The Oldest New Way to Do Friday Night in DC

OneTablephotox1My partner and I applied to be OneTable hosts in New York when they were first arriving on the scene; we love hosting our friends for dinners and both find that hosting in our home is the most fulfilling way to celebrate Shabbat. Going to a synagogue where we don’t know anyone and leaving immediately after services can feel cold, uninviting, and distant. A home-cooked meal feels like the Shabbats we both knew growing up, however cost and time are both factors that keep us from hosting more often.

After applying to be hosts, we were contacted by Rabbi Jess Minnen to set up an appointment.  We grabbed coffee in midtown and talked about the kind of atmosphere we hoped to create at our first dinner.  We talked about our commitment to ethically-sourced ingredients and intentional conversation.  We don’t serve kosher food or follow observant laws on Shabbat, but we try to bring the intention of mindful food choices and a present attitude to our Fridays.  Jess was very supportive of any way we wanted to observe Shabbat, and told us she was our personal on-call Rabbi if we had any questions! I must admit, the online platform where hosts posted their meals was intimidating at first; I was afraid random New Yorkers would show up at our apartment!  So we decided to attend a few programs and meals before posting out first Shabbat.

We attended a mixology workshop just for hosts where we learned how to make three fun cocktails and discussed the Jewish value of welcoming guests into our home. We also delved into the meaning behind L’Chayim, and spent the night making many toasts. There were great people there who had hosted OneTable Shabbats all over the city.  We talked about how to select attendees, whether to post an event as open, open but password protected, or invite only, and all our fears were alleviated.  We ended up going to a Shabbat at the home of an amazing couple that we met at the mixology event.  Kate and Jason’s Shabbat confirmed that OneTable was right for us.  It felt unlike any awkward Jewish singles mixer I’d been dragged to in the past.  People were there to enjoy the company, appreciate the food and have an engaging Shabbat experience.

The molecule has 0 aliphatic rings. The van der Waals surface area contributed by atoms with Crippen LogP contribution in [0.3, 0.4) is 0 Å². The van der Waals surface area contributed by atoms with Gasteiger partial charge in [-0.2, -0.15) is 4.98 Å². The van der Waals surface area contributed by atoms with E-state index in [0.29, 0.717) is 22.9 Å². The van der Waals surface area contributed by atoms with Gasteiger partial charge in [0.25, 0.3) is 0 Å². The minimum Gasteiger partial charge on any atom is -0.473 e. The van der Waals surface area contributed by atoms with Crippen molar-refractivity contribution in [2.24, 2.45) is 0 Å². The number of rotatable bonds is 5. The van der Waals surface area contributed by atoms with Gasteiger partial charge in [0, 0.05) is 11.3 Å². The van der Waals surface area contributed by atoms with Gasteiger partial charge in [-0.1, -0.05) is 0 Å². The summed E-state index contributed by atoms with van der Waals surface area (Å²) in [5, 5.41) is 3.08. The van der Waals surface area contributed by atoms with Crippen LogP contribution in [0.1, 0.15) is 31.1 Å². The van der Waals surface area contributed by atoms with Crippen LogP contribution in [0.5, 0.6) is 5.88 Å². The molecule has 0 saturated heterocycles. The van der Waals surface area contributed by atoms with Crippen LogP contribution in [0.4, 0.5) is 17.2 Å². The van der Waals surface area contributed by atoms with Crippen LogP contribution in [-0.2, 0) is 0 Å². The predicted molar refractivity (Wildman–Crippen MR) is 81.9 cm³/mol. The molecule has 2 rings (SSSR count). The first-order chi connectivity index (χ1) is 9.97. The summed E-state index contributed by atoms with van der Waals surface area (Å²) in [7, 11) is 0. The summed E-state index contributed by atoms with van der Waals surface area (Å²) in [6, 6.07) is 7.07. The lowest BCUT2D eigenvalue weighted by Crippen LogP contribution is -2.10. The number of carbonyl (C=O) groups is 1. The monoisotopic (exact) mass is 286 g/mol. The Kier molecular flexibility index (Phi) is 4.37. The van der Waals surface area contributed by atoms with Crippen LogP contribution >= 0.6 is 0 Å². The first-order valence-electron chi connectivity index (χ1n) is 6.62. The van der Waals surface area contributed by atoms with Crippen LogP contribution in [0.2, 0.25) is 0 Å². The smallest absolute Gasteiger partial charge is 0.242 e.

We hosted several Shabbats after that, inviting other guests and hosts we had met through the OneTable network along with our friends and family.  I even incorporated values-driven discussions from our OneTable workshops into our events. The “nourishment options” are unlike any of the Shabbat reimbursement programs I’ve used before.  Instead of creating more work for the host by requiring receipts and follow-up reports, OneTable offers a variety of accessible delivery options for busy millennials.  Having groceries or alcohol delivered on my schedule helped alleviate the cost of hosting a large group and at the same time checked one task off my list for the event.  The options OneTable has include apps like Drizzly, Etsy, and Seamless.  It honestly couldn’t be easier to be a Shabbat host.

As newcomers to DC, we’re so happy to introduce OneTable to this community! OneTable has stepped into the home-hosted DIY Shabbat scene in thoughtful ways, effectively creating small communities within big cities. For young Jews who want an in-home Shabbat experience that is DIY and tailored to your taste, OneTable is it.  I especially love that OneTable collaborated with the JCC and Repair the World in New York.  It’s incredible that these organizations are working together to make points of access for everyone’s preference.  I can’t wait until the OneTable community in DC is up and thriving the way it is in New York. I loved scrolling through my list of options for Friday night, and feeling connected to the other hosts in my community every week.  Sign up to host a OneTable Shabbat today, or come to our next meal–we’d love to have you.

 

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